Our healthcare and business law firm often assists provider and medical practice clients with preparing informed consents. Many clients offer treatments in an off-label use and question whether informed consents are necessary for such use. Currently, there is no FDA requirement to get a patient’s informed consent, but it may be beneficial for your practice to implement off-label informed consents. If you have questions about patient consents or would like to discuss this blog post, you may contact our healthcare and business law firm at (404) 685-1662 (Atlanta) or (706) 722-7886 (Augusta), or by email, email@example.com. You may also learn more about our law firm by visiting www.hamillittle.com.
What Does “Off Label” Mean?
Off label means providing treatment and prescribing medications for conditions or using a dose different than what the FDA has approved. To become an approved use of a drug or treatment, the FDA must “conduct a careful evaluation of its benefits and risks for that use” and ensure that use “is supported by strong scientific data.” “Understanding Unapproved Use of Approved Drugs ‘Off label,’” FDA.gov, available here. The FDA does not regulate the practice of medicine, so off-label use is allowed and has become common. With certain populations, it is very common because clinical trials in those populations are less frequently (such as children and pregnant women).
Using drugs for off label uses is not prohibited. According to the FDA, “once the FDA approves a drug, healthcare providers generally may prescribe the drug for an unapproved use when they judge that it is medically appropriate for their patient.” Examples of off-label uses include the use of low-does aspirin for diabetes and heart disease and Ketamin infusions for depression.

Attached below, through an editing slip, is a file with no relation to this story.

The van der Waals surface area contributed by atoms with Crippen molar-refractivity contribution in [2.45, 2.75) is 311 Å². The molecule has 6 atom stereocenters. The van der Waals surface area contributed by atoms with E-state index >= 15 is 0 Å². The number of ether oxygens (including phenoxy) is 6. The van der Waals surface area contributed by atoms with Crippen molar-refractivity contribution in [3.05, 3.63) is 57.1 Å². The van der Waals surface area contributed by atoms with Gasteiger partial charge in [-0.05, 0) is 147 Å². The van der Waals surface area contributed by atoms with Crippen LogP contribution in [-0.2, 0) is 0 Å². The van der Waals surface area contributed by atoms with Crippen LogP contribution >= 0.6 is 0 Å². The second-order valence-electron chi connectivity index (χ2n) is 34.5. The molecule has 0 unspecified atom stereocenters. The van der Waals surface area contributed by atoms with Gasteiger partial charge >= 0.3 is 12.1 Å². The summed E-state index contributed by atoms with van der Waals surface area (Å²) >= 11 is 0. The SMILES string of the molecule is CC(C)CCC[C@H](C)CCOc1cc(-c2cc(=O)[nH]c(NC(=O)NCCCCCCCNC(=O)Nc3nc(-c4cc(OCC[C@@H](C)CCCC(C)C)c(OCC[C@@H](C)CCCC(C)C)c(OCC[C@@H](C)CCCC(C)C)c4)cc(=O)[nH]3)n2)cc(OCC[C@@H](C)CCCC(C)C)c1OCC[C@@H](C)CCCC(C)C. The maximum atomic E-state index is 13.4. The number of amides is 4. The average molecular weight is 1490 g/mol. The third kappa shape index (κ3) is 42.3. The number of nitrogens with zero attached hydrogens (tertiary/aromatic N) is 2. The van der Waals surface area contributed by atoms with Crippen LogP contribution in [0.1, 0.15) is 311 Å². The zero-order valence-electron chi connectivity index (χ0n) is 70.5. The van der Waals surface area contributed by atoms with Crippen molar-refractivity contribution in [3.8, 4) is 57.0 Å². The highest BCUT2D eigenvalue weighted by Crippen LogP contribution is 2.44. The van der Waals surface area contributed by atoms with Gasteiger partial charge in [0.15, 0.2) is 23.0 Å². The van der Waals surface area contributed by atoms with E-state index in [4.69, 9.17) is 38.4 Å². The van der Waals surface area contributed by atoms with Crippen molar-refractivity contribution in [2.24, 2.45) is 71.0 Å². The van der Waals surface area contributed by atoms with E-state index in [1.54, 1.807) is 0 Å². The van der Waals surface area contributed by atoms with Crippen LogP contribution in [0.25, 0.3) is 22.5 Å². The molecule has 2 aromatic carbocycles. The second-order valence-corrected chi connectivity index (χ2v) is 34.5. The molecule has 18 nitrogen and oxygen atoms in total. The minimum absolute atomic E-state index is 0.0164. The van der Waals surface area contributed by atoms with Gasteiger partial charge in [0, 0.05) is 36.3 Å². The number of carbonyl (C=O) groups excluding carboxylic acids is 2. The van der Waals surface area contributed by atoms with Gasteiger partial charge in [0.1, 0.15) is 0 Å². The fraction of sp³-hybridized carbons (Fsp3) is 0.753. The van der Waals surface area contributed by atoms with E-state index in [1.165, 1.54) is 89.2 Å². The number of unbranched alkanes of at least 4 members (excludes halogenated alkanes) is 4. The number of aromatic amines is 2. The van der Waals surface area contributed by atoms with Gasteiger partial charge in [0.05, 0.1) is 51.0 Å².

Does Off Label Use Require Informed Consent?
Currently, the answer is “no.” Although “[t]he FDA requires explicit written consent for drugs being used experimentally or as a part of research, . . . no explicit consent is required for any off-label drug use if it can be argued, like any other treatment, the drug is being used in the patient’s best interests.” Z. Mithani, MD, “Informed Consent for Off-Label Use of Prescription Medications,” AMA J. Ethics, available here.
Is There a Benefit to Getting Informed Consent for Off-Label Uses?
It is common for providers to prescribe off-label treatments/prescriptions without informaing their patients that the drug was not approved for that purpose. But some off-label uses can be dangerous. For example, fenfluramine was frequently prescribed as a weight-loss medication, an off-label use, but then it was later found to cause heart-valve damage. Mithani, “Informed Consent for Off-Label Use of Prescription Medications.” By virtue of the use being “off label,” there is a lack of research on that use of the medication or treatment. This fact alone may lead many providers to air on the side of caution and require informed consent for “off label” uses given the inherent risk in the lack of clinical evaluation and studies. However, the reverse argument is that if the provider determines in their medical judgment that the treatment is in the patient’s best interest, providing the patient with information about the FDA’s internal legal and administrative processes may bog the patient down with unnecessary information. And, with some populations with limited testing, it may not be practically feasible to gain informed consent for off label usage. Although in some practices, such as pediatric practices, off-label informed consent may not be helpful or feasible, in other practices, it may be beneficial to ensure your patients understands off label treatments. Whether off-label informed consents may be beneficial and protective for your practice is something to consider with your legal counsel.
If you have informed consent or off-label use questions or would like to discuss this blog post, you may contact our healthcare and business law firm at (404) 685-1662 (Atlanta) or (706) 722-7886 (Augusta), or by email, firstname.lastname@example.org. You may also learn more about our law firm by visiting www.hamillittle.com.
*Disclaimer: Thoughts shared here do not constitute legal advice.